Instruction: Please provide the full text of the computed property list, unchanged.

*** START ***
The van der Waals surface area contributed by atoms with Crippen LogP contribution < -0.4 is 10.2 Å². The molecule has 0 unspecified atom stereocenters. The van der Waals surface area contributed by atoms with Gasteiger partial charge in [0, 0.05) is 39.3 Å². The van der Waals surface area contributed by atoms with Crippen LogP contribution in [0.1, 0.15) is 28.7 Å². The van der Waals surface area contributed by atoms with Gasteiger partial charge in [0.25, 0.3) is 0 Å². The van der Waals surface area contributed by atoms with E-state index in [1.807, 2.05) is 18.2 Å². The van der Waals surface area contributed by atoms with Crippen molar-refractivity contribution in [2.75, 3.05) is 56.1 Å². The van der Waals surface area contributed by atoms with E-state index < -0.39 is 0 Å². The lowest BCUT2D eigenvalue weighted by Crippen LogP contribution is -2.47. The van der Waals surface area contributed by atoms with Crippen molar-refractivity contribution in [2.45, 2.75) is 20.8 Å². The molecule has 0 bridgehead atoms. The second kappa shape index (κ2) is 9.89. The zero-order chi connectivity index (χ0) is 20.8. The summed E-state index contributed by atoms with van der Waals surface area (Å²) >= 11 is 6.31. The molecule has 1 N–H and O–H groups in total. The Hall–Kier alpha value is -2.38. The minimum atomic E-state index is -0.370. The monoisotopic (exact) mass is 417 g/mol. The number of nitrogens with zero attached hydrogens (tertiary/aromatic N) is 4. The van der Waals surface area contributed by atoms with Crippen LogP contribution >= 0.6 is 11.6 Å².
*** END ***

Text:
The van der Waals surface area contributed by atoms with Crippen LogP contribution < -0.4 is 10.2 Å². The molecule has 0 unspecified atom stereocenters. The van der Waals surface area contributed by atoms with Gasteiger partial charge in [0, 0.05) is 39.3 Å². The van der Waals surface area contributed by atoms with Crippen LogP contribution in [0.1, 0.15) is 28.7 Å². The van der Waals surface area contributed by atoms with Gasteiger partial charge in [0.25, 0.3) is 0 Å². The van der Waals surface area contributed by atoms with E-state index in [1.807, 2.05) is 18.2 Å². The van der Waals surface area contributed by atoms with Crippen molar-refractivity contribution in [2.75, 3.05) is 56.1 Å². The van der Waals surface area contributed by atoms with E-state index < -0.39 is 0 Å². The lowest BCUT2D eigenvalue weighted by Crippen LogP contribution is -2.47. The van der Waals surface area contributed by atoms with Crippen molar-refractivity contribution in [2.45, 2.75) is 20.8 Å². The molecule has 0 bridgehead atoms. The second kappa shape index (κ2) is 9.89. The zero-order chi connectivity index (χ0) is 20.8. The summed E-state index contributed by atoms with van der Waals surface area (Å²) >= 11 is 6.31. The molecule has 1 N–H and O–H groups in total. The Hall–Kier alpha value is -2.38. The minimum atomic E-state index is -0.370. The monoisotopic (exact) mass is 417 g/mol. The number of nitrogens with zero attached hydrogens (tertiary/aromatic N) is 4. The van der Waals surface area contributed by atoms with Crippen LogP contribution >= 0.6 is 11.6 Å².